Among patients with stage II or stage III rectal adenocarcinoma, organ preservation is achievable in up to half of patients who undergo total neoadjuvant chemotherapy (TNT), according to the results from a new randomized phase 2 trial.
The study included 324 patients from 18 centers who were randomized into one of two groups: induction chemotherapy followed by chemoradiotherapy (INCT-CRT) or chemoradiotherapy followed by consolidation chemotherapy (CRT-CNCT). Patients in both groups then underwent either total mesorectal excision (TME) or a watch-and-wait strategy, depending on tumor response.
“What the study shows is that the order of the chemo and the radiation dose doesn’t affect survival, but it seems to affect the probability of preserving the rectum. That data is consistent with other studies that have compared head-to-head chemotherapy followed by radiation versus radiation followed by chemotherapy. In addition, the survival rate for this study is no different from other prospective studies that included patients with similar-stage tumors selected by MRI. So the data suggest that you can probably avoid surgery in half of the patients with locally advanced rectal cancer and still achieve similar survival compared to patients treated with more conventional neoadjuvant treatments and mandatory surgery,” said lead author Julio Garcia-Aguilar, MD, PhD, in an interview.
“It is a significant shift in the treatment paradigm, that can potentially benefit half of the 50,000 rectal cancer patients diagnosed every year in the United States,” said Garcia-Aguilar, chief of colorectal surgery at Memorial Sloan Kettering Cancer Center, New York.
The study was published online in the Journal of Clinical Oncology.
Neoadjuvant CRT, TME, and adjuvant chemotherapy is an effective treatment strategy for locally advanced rectal adenocarcinoma, but the regimen can cause bowel, urinary, and sexual dysfunction. The majority of adverse effects from the therapy can be traced to surgery. In addition, some patients with distal rectal cancer often require a permanent colostomy.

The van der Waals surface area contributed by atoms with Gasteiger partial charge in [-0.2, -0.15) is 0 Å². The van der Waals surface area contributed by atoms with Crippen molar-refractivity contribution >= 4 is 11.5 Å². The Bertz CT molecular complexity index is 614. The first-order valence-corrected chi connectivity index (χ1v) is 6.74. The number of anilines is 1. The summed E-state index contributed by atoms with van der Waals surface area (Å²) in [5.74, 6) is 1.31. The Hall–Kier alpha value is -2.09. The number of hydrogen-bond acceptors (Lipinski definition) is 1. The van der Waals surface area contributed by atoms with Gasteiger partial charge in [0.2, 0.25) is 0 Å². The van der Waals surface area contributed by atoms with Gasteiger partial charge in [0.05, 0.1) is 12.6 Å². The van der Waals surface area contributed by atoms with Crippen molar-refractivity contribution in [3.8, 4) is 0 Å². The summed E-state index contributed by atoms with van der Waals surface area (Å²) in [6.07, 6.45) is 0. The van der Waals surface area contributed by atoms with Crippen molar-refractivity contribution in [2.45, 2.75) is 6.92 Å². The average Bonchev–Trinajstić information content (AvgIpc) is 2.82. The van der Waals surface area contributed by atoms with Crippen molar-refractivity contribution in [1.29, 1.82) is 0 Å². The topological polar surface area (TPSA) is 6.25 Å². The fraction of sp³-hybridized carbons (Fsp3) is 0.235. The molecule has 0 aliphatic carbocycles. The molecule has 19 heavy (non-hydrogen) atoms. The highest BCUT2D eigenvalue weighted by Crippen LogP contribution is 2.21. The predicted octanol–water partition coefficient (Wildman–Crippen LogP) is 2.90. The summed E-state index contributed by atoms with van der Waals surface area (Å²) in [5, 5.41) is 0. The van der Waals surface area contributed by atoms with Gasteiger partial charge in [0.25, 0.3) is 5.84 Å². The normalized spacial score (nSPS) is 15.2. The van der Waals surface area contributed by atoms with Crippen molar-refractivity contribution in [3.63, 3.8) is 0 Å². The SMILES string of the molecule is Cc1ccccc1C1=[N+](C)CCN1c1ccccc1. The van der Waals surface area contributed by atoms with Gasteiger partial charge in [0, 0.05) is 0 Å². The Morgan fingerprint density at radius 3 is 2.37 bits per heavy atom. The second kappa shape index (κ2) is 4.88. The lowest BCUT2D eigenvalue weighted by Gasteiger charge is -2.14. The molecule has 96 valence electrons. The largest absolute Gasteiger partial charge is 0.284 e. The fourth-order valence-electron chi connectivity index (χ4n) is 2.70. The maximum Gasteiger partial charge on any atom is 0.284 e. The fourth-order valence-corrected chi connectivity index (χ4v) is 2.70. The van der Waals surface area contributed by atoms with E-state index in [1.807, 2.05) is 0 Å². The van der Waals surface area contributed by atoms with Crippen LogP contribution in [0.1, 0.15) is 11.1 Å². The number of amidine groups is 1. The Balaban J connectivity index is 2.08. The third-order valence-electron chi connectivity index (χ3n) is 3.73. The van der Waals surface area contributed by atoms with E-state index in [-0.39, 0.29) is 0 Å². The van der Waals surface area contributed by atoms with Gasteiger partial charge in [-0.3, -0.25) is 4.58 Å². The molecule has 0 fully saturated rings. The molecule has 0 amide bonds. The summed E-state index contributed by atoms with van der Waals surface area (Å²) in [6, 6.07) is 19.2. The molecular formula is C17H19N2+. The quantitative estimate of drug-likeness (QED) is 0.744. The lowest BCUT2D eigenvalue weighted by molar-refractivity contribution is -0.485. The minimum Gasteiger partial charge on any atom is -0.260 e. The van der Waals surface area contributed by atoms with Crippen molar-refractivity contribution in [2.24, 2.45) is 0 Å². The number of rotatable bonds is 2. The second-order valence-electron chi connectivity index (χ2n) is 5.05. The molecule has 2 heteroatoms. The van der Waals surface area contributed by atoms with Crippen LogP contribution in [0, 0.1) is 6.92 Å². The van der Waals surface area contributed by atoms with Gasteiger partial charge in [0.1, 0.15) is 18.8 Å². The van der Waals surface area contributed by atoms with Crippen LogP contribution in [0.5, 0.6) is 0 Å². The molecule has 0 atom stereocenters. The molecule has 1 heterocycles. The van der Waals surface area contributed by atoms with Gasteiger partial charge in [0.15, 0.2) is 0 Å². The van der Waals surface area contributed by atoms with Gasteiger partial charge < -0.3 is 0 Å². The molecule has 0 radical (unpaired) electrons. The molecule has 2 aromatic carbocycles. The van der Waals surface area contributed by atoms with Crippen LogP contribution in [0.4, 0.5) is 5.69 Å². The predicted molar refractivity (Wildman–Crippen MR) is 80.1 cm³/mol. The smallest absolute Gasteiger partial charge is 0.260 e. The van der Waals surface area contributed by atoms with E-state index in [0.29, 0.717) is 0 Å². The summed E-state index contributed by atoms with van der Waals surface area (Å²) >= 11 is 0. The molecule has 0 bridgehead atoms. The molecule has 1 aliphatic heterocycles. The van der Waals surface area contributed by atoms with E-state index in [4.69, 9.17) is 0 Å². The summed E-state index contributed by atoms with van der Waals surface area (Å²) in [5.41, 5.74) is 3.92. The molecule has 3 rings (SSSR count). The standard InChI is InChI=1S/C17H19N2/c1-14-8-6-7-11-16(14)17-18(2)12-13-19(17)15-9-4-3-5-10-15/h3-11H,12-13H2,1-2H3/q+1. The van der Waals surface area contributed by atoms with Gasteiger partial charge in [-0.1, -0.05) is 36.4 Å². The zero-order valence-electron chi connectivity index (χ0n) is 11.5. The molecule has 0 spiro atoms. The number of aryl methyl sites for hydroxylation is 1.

TNT is a newer approach that delivers chemotherapy plus radiotherapy before surgery. It is designed to improve treatment compliance and eradicate micrometastases in advance of surgery.
After a median follow-up of 3 years, disease-free survival (76% in both groups) was similar to historical controls (75%). Both groups had similar rates of local recurrence-free survival (94% each) and distant metastasis–free survival (84% for INCT-CRT and 82% for CRT-CNCT).
Following TNT, 26% of patients were recommended for TME, including 28% in the INCT-CRT group and 24% in the CRT-CNCT group, and the rest offered watchful-waiting. Forty percent of those in the INCT-CRT group and 27% in the CRT-CNCT group who went on to watchful waiting had tumor regrowth. Of these combined 75 patients, 67 underwent successful salvage surgery.
In the intention-to-treat analysis, 53% of patients had a preserved rectum at 3 years (95% confidence interval, 45%-62%) in the CRT-CNCT group versus 41% in the INCT-CRT group (95% CI, 33%-50%; P = .01).
The new results reinforce other results and should contribute to shifting clinical practice, according to Garcia-Aguilar. “I think what we have learned is that rectal cancers respond to chemotherapy and radiation at a higher rate that we thought previously, but that the response takes time. That’s something that we use currently in an adaptive way to modify the treatment as we observe the tumor response,” he said.
The slow regrowth means that patients can be closely monitored without undue risk, but such an approach demands buy-in from the patient. “The patient needs to be compliant with a close surveillance protocol, because otherwise it can be a disaster. I think that’s really part of the message,” Garcia-Aguilar said.
Garcia-Aguilar has an ownership interest in Intuitive Surgical and has advised or consulted for Medtronic, Intuitive Surgical, and Johnson & Johnson.
This article originally appeared on MDedge.com, part of the Medscape Professional Network.
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